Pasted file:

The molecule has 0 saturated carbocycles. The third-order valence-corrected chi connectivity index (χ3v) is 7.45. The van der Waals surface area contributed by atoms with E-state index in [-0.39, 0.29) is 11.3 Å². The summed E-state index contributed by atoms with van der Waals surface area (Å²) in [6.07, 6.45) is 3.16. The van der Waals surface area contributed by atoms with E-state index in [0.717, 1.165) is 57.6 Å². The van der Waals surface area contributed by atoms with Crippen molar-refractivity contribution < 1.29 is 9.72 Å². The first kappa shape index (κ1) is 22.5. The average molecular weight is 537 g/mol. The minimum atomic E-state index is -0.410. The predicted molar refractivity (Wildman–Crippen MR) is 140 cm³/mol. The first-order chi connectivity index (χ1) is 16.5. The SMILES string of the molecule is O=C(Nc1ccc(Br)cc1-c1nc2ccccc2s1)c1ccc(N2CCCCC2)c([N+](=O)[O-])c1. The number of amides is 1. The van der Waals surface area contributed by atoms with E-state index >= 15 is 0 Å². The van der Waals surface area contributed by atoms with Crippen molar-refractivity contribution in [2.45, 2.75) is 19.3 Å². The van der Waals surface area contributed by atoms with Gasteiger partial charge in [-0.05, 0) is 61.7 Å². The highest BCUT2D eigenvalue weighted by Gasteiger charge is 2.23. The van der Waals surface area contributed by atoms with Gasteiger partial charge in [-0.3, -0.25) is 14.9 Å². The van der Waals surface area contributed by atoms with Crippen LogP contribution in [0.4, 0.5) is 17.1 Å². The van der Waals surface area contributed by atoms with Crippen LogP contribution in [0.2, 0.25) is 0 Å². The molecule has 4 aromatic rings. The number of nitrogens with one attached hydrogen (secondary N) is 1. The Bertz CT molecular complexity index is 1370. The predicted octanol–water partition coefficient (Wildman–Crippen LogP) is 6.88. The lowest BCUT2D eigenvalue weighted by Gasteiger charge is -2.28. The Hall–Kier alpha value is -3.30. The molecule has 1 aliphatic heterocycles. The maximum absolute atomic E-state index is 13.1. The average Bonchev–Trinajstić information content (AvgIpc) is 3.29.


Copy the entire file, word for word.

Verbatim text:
The molecule has 0 saturated carbocycles. The third-order valence-corrected chi connectivity index (χ3v) is 7.45. The van der Waals surface area contributed by atoms with E-state index in [-0.39, 0.29) is 11.3 Å². The summed E-state index contributed by atoms with van der Waals surface area (Å²) in [6.07, 6.45) is 3.16. The van der Waals surface area contributed by atoms with E-state index in [0.717, 1.165) is 57.6 Å². The van der Waals surface area contributed by atoms with Crippen molar-refractivity contribution < 1.29 is 9.72 Å². The first kappa shape index (κ1) is 22.5. The average molecular weight is 537 g/mol. The minimum atomic E-state index is -0.410. The predicted molar refractivity (Wildman–Crippen MR) is 140 cm³/mol. The first-order chi connectivity index (χ1) is 16.5. The SMILES string of the molecule is O=C(Nc1ccc(Br)cc1-c1nc2ccccc2s1)c1ccc(N2CCCCC2)c([N+](=O)[O-])c1. The number of amides is 1. The van der Waals surface area contributed by atoms with E-state index >= 15 is 0 Å². The van der Waals surface area contributed by atoms with Crippen molar-refractivity contribution in [2.45, 2.75) is 19.3 Å². The van der Waals surface area contributed by atoms with Gasteiger partial charge in [-0.05, 0) is 61.7 Å². The highest BCUT2D eigenvalue weighted by Gasteiger charge is 2.23. The van der Waals surface area contributed by atoms with Gasteiger partial charge in [-0.3, -0.25) is 14.9 Å². The van der Waals surface area contributed by atoms with Crippen LogP contribution in [0.4, 0.5) is 17.1 Å². The van der Waals surface area contributed by atoms with Crippen LogP contribution in [0.2, 0.25) is 0 Å². The molecule has 4 aromatic rings. The number of nitrogens with one attached hydrogen (secondary N) is 1. The Bertz CT molecular complexity index is 1370. The predicted octanol–water partition coefficient (Wildman–Crippen LogP) is 6.88. The lowest BCUT2D eigenvalue weighted by Gasteiger charge is -2.28. The Hall–Kier alpha value is -3.30. The molecule has 1 aliphatic heterocycles. The maximum absolute atomic E-state index is 13.1. The average Bonchev–Trinajstić information content (AvgIpc) is 3.29.